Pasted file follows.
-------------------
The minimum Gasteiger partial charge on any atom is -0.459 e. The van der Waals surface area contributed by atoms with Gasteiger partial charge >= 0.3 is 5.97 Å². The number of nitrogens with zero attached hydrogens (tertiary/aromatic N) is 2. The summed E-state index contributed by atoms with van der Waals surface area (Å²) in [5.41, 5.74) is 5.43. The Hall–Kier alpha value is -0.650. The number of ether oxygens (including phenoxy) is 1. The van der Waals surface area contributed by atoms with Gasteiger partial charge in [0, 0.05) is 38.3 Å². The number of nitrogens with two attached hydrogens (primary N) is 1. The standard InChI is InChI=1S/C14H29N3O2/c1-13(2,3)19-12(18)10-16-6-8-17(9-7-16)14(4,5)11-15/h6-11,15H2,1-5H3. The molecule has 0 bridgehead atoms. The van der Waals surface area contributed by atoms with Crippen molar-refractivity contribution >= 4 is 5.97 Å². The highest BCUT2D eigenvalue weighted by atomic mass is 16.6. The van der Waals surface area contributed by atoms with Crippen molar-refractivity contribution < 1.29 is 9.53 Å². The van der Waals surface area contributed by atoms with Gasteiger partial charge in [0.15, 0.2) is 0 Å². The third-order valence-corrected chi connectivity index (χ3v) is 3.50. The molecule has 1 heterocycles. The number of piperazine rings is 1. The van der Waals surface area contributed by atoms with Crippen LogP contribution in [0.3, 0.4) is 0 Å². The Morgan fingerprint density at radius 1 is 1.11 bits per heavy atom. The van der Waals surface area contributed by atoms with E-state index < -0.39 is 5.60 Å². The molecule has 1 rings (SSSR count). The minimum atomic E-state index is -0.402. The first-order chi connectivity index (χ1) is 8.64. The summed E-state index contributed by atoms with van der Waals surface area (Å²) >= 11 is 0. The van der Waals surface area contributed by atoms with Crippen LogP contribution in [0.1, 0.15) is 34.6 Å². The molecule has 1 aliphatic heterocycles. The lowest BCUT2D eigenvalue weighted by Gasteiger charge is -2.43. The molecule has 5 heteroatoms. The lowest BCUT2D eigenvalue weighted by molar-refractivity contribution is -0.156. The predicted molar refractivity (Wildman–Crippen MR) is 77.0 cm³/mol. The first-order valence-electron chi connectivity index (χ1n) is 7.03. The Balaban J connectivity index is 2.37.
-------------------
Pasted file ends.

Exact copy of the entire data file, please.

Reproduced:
The minimum Gasteiger partial charge on any atom is -0.459 e. The van der Waals surface area contributed by atoms with Gasteiger partial charge >= 0.3 is 5.97 Å². The number of nitrogens with zero attached hydrogens (tertiary/aromatic N) is 2. The summed E-state index contributed by atoms with van der Waals surface area (Å²) in [5.41, 5.74) is 5.43. The Hall–Kier alpha value is -0.650. The number of ether oxygens (including phenoxy) is 1. The van der Waals surface area contributed by atoms with Gasteiger partial charge in [0, 0.05) is 38.3 Å². The number of nitrogens with two attached hydrogens (primary N) is 1. The standard InChI is InChI=1S/C14H29N3O2/c1-13(2,3)19-12(18)10-16-6-8-17(9-7-16)14(4,5)11-15/h6-11,15H2,1-5H3. The molecule has 0 bridgehead atoms. The van der Waals surface area contributed by atoms with Crippen molar-refractivity contribution >= 4 is 5.97 Å². The highest BCUT2D eigenvalue weighted by atomic mass is 16.6. The van der Waals surface area contributed by atoms with Crippen molar-refractivity contribution < 1.29 is 9.53 Å². The van der Waals surface area contributed by atoms with Gasteiger partial charge in [0.15, 0.2) is 0 Å². The third-order valence-corrected chi connectivity index (χ3v) is 3.50. The molecule has 1 heterocycles. The number of piperazine rings is 1. The van der Waals surface area contributed by atoms with Crippen LogP contribution in [0.3, 0.4) is 0 Å². The Morgan fingerprint density at radius 1 is 1.11 bits per heavy atom. The van der Waals surface area contributed by atoms with E-state index < -0.39 is 5.60 Å². The molecule has 1 rings (SSSR count). The minimum atomic E-state index is -0.402. The first-order chi connectivity index (χ1) is 8.64. The summed E-state index contributed by atoms with van der Waals surface area (Å²) >= 11 is 0. The van der Waals surface area contributed by atoms with Crippen LogP contribution in [0.1, 0.15) is 34.6 Å². The molecule has 1 aliphatic heterocycles. The lowest BCUT2D eigenvalue weighted by Gasteiger charge is -2.43. The molecule has 5 heteroatoms. The lowest BCUT2D eigenvalue weighted by molar-refractivity contribution is -0.156. The predicted molar refractivity (Wildman–Crippen MR) is 77.0 cm³/mol. The first-order valence-electron chi connectivity index (χ1n) is 7.03. The Balaban J connectivity index is 2.37.